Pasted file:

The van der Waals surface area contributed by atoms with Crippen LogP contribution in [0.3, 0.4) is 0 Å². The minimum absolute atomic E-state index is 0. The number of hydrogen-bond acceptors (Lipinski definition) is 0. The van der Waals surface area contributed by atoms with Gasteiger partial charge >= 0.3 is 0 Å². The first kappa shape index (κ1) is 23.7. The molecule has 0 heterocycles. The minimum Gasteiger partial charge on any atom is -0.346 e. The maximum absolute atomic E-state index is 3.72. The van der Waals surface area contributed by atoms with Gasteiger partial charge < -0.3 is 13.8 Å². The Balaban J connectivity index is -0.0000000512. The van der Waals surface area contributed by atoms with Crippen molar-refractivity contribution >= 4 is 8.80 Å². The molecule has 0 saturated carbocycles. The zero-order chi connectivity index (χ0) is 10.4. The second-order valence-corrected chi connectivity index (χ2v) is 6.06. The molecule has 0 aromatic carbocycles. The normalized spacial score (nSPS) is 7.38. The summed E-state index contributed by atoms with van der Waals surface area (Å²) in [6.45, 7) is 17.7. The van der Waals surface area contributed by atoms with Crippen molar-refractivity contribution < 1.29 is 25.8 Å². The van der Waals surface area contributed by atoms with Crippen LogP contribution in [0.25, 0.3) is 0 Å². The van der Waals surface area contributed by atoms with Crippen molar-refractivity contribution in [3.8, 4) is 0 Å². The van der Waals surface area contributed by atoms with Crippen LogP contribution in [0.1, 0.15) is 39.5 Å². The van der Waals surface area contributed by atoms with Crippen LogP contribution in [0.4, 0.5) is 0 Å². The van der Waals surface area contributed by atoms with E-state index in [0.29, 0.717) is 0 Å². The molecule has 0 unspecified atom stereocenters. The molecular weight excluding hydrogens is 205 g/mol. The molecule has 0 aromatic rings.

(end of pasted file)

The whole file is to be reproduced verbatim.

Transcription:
The van der Waals surface area contributed by atoms with Crippen LogP contribution in [0.3, 0.4) is 0 Å². The minimum absolute atomic E-state index is 0. The number of hydrogen-bond acceptors (Lipinski definition) is 0. The van der Waals surface area contributed by atoms with Gasteiger partial charge >= 0.3 is 0 Å². The first kappa shape index (κ1) is 23.7. The molecule has 0 heterocycles. The minimum Gasteiger partial charge on any atom is -0.346 e. The maximum absolute atomic E-state index is 3.72. The van der Waals surface area contributed by atoms with Gasteiger partial charge < -0.3 is 13.8 Å². The Balaban J connectivity index is -0.0000000512. The van der Waals surface area contributed by atoms with Crippen molar-refractivity contribution >= 4 is 8.80 Å². The molecule has 0 saturated carbocycles. The zero-order chi connectivity index (χ0) is 10.4. The second-order valence-corrected chi connectivity index (χ2v) is 6.06. The molecule has 0 aromatic carbocycles. The normalized spacial score (nSPS) is 7.38. The summed E-state index contributed by atoms with van der Waals surface area (Å²) in [6.45, 7) is 17.7. The van der Waals surface area contributed by atoms with Crippen molar-refractivity contribution < 1.29 is 25.8 Å². The van der Waals surface area contributed by atoms with Crippen LogP contribution in [0.25, 0.3) is 0 Å². The van der Waals surface area contributed by atoms with Crippen molar-refractivity contribution in [3.8, 4) is 0 Å². The van der Waals surface area contributed by atoms with Crippen LogP contribution in [0.1, 0.15) is 39.5 Å². The van der Waals surface area contributed by atoms with Crippen LogP contribution in [0.4, 0.5) is 0 Å². The van der Waals surface area contributed by atoms with E-state index in [0.29, 0.717) is 0 Å². The molecule has 0 unspecified atom stereocenters. The molecular weight excluding hydrogens is 205 g/mol. The molecule has 0 aromatic rings.